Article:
MLB ERA Leaders By Year—2000s
Sure, wins and strikeouts are important statistics for a pitcher. But there is no stat more telling than earned run average, or ERA. That's the one that is a pitcher's average of earned runs allowed per nine innings. It's pretty rare for a pitcher to have an ERA under 2.00, but it has happened a few times recently. Here is a complete list of those MLB leaders in the current decade:
2007-Jake Peavy, San Diego Padres (2.54)
Since coming into the league in 2001, Jake Peavy has slowly become one of the most dominant pitchers in the game. The Padres star has led the majors in ERA twice in the last four years. In 2007, Peavy had a career high 19 wins against six losses with a league low ERA of 2.54. He also struck out 240 with just 68 walks in 223 innings of work on his way to winning his first NL Cy Young Award.
2006-Johan Santana, Minnesota Twins (2.77)
On his way to winning his second AL Cy Young Award in three years, Twins' lefty Johan Santana was again dominant in 2006. That season, he went 19-6 with a 2.77 ERA, an amazing feat for an American League pitcher, where DH's roam the batter's boxes. Santana struck out 245 with just 47 walks in 233 innings of work.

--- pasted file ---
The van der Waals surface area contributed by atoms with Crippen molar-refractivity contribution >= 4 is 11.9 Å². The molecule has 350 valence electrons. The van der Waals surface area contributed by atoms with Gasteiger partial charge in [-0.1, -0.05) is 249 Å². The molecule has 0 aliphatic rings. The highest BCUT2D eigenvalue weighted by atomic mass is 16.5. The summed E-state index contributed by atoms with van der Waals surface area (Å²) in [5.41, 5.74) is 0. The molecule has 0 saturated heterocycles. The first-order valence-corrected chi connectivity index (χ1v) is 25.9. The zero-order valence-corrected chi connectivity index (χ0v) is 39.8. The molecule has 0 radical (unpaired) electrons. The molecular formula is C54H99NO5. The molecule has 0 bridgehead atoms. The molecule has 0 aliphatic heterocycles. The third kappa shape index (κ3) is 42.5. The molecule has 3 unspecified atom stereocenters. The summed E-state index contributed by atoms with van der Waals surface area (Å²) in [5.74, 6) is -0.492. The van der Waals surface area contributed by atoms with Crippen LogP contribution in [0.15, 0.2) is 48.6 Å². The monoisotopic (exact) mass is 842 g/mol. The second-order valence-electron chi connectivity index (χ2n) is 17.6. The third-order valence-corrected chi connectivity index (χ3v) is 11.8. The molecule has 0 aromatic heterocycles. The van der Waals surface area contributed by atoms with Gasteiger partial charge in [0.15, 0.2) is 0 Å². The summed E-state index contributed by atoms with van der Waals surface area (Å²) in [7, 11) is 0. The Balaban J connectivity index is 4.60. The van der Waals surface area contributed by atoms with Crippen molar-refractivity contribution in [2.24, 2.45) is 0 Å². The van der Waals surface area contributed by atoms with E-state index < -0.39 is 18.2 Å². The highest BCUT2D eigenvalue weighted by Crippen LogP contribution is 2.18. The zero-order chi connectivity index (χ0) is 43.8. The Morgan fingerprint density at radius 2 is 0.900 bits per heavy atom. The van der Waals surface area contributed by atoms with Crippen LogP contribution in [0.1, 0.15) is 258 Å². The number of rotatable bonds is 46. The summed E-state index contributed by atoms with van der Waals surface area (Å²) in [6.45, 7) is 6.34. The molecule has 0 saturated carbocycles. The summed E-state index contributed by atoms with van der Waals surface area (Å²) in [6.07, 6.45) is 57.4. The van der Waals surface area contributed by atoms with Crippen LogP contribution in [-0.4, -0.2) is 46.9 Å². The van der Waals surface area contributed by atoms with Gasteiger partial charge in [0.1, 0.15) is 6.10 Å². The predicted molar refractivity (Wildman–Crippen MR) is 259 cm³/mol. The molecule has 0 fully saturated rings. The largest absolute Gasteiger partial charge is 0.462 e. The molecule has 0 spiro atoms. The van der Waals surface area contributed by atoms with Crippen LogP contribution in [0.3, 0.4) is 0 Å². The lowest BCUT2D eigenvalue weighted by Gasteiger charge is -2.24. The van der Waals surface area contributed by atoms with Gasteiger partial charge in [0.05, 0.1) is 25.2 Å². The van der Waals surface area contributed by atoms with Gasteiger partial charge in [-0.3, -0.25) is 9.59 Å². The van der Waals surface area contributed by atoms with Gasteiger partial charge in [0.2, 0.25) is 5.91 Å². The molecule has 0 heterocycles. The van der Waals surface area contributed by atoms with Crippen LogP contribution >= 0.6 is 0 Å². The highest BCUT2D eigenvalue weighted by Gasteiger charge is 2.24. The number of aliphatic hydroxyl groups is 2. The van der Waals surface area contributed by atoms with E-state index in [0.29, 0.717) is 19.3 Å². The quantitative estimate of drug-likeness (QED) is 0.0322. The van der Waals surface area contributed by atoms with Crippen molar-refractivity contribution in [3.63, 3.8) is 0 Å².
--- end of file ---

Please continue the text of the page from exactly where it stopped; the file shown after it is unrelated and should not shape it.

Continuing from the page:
2005-Roger Clemens, Houston Astros (1.87)
In helping the Astros reach their first World Series ever in 2005, Roger Clemens also led the majors with a stunning low 1.87 earned run average. Clemens went 13-8 with 185 strikeouts to only 62 walks in 211 innings of work, all at the age of 42.
2004-Jake Peavy, San Diego Padres (2.27)
2004 was officially the year Jake Peavy started to become dominant. He went 15-6 with a major league best 2.27 ERA and 173 strikeouts to just 53 walks in 166 innings pitched.
2003-Pedro Martinez, Boston Red Sox (2.22)
Talk about dominance. In the early part of the decade, Boston's Pedro Martinez was about as dominant as any pitcher in baseball history. In 2003, Martinez led the majors in ERA for the third time in four years, an even more amazing feat when you consider he pitched in the less-friendly-for-pitchers American League. Martinez went 14-4 that season with a 2.22 ERA and 206 strikeouts to just 47 walks in 186 innings of work.
2002-Pedro Martinez, Boston Red Sox (2.26)
For as great a career as Martinez had, 2002 was only one of two seasons that he had 20 or more wins. That year, Martinez went 20-4 with a 2.26 ERA (to lead the majors again) with 239 strikeouts to just 40 walks in 199 innings pitched.
2001-Randy Johnson, Arizona Diamondbacks (2.49)
At the age of 37, lefty Randy Johnson had perhaps his best overall season in helping the D-backs to a World Series title. That season, Johnson went 21-6 with a league low 2.49 earned run average. He also struck out a career high 372 batters with just 71 walks in 249 innings pitched. Johnson also won his third of four straight NL Cy Young Awards.
2000-Pedro Martinez, Boston Red Sox (1.74)
In winning his third AL Cy Young Award in four seasons, Boston pitcher Pedro Martinez had an incredible year in 2000. His season was highlighted by a league-best and career-low 1.74 ERA, and Martinez went 18-6 with 284 strikeouts and only 32 walks in 217 innings of work.
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